3D printing might have been around for a while, making the odd fully functioning prosthetic limb from time to time, or printing a ratchet wrench in space for NASA, but its broader commercial potential is still relatively new. That said – and this is true with most emerging technologies – the speed with which it is now entering the market is impressive.

The big headline-grabbing projects, like a 3D printed unmanned aircraft (made in half the time and with a fraction of the weight compared to the usual manufacturing process) and a 3D printed city car will always be at the forefront of the big, lifestyle changing engineering agenda.

Kevin Czinger, founder of Divergent standing next to his 3D printed hypercar, The Czinger 21C. Image credit @iamTed7

But here at SO, we’re much more interested in the potential, or potential danger, that 3D printing has for the world of luxury and aspirational brands. To start with, the origins of nearly all brands in this category lie in several simple truths, whether they’re in the product or service sector. These are:

They’re the result of a person’s (or people’s) absolute passion and dedication to their craft

Their production process is one of unmatched skill and focus – usually acquired through a long and difficult training process

They’re in (relatively) limited supply and have genuinely original features

They consist of the finest materials available and are expensive to make


We’re generalising but broadly, most of these apply to modern day luxury brands. And it’s thanks – at least in part – to these four points that they benefit from the considerable premiums that customers are willing to pay for them. So 3D printers, with their ability to produce identical items in their tens of thousands and at a fraction of the cost, look, certainly at first glance, to be a significant threat to at least three of the four points above.

Consider the jewellery industry. The thousands and thousands of hours that a master ring-maker goes through to learn, refine and hone her technique could now be cancelled out by a talented visual designer with a state-of-the-art 3D printer. Yes, that’s’ right, they can now print in gold. Not a liquid photopolymer base coated in gold leaf, but actual 18 carat gold.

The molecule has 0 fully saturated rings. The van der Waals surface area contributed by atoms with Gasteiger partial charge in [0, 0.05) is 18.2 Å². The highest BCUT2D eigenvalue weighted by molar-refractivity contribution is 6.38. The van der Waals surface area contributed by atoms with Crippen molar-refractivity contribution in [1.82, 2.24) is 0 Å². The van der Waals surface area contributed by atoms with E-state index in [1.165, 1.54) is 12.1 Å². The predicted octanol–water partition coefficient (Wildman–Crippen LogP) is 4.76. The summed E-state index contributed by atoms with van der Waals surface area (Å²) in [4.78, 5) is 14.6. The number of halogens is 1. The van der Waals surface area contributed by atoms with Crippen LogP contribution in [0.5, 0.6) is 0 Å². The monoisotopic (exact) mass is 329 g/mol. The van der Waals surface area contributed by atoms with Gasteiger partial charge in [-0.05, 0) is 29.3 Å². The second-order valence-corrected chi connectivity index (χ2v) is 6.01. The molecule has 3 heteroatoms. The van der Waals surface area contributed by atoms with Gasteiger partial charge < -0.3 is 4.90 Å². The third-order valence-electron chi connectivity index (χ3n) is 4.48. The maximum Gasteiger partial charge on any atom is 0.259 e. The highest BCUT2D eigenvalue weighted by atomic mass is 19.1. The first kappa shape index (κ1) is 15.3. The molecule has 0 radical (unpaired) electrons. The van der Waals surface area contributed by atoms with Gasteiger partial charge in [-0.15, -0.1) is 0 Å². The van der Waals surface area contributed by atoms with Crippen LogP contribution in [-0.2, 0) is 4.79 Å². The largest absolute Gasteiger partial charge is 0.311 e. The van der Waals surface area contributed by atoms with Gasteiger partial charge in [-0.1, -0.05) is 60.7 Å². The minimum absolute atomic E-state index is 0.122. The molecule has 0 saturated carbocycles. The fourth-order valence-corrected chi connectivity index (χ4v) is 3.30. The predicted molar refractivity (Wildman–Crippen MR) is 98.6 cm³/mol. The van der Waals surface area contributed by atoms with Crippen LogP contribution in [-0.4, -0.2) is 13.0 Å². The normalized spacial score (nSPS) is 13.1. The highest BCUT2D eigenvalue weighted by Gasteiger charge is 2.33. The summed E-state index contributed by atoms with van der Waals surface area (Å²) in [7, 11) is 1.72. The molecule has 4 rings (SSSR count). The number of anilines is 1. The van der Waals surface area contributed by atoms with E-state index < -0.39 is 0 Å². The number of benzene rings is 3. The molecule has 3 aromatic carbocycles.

Image credit: Invaerso

Of course, all the designing and planning requires significant skill, but in terms of the actual craftsmanship, the printer can do in a few hours what one person or a team of people would need days or weeks to finish. Production and lead times to market are there to be slashed.

Fashion and jewellery appear to be at most risk here, because the products are relatively small (and easier and quicker to print than, say, a Bombardier Learjet… for now) and demand is consistently high. Whilst the fashion industry is used to rising above cheaper knock-offs and copycat brands, it is used to doing so on the grounds of quality. A fake Chanel belt with ‘CHANNEL’ emblazoned across it is an easy fight to win, compared to a fake Chanel belt that looks identical, indeed effectively might be identical, to an actual Chanel belt.

But whilst this means the nature of copycatting might be changing, it also means opportunities are emerging too. In this excellent piece, Elizabeth Canon highlights the potential that customisation has for established brands. In the near future, should a customer want something in a slightly different shape or colour than what’s on the shop floor, this suddenly becomes possible with 3D printers offering, for the first time, a cost-effective solution.

The food industry is also on the alert, with 3D printers already printing impressively complicated chocolate concoctions. The future seems to be fairly limitless here, with talk of food cartridges licensed by Michelin star chefs and/or celebrity dieticians, printing exact replica restaurant meals in our own kitchens!

Whichever way you look at it, 3D printing looks set to further democratise the world of luxury brands. The key to successfully embracing this change will probably lie in the emergence (and recruitment) of a new, non-category traditional tech and engineering workforce (perhaps not dissimilar to social media’s labour market disruption) and an understanding of how consumers will want to be a part of the 3D printing age.

Forecasters predict that mass, home 3D printing is coming soon, it’s just a matter of which printer manufacturer gets there first, so perhaps there’s even a role for licensed home printing. Like that broach on Pinterest? Well what if you could buy the official brand-licensed 3D design file for a 1/3 of the physical copy and print it at home yourself? Sounds all a bit futuristic we know, but it actually might not be that far away.

Finally, of course, there’ll always be a role for marketing to play too. A compelling brand story continues to be one of the most powerful tools to inspire purchase and higher-category loyalty, when compared to a cheaper, albeit similar model. That’s why different people pay different money for an Audi Q3 SUV compared to a Skoda Yeti, even though they’re made in the same Slovakian factory with almost identical specifications!

As with all new tech developments, the brands that manage to pull 3D printing into their commercial activities have the potential to flourish. Those that don’t might just be printed into the history books.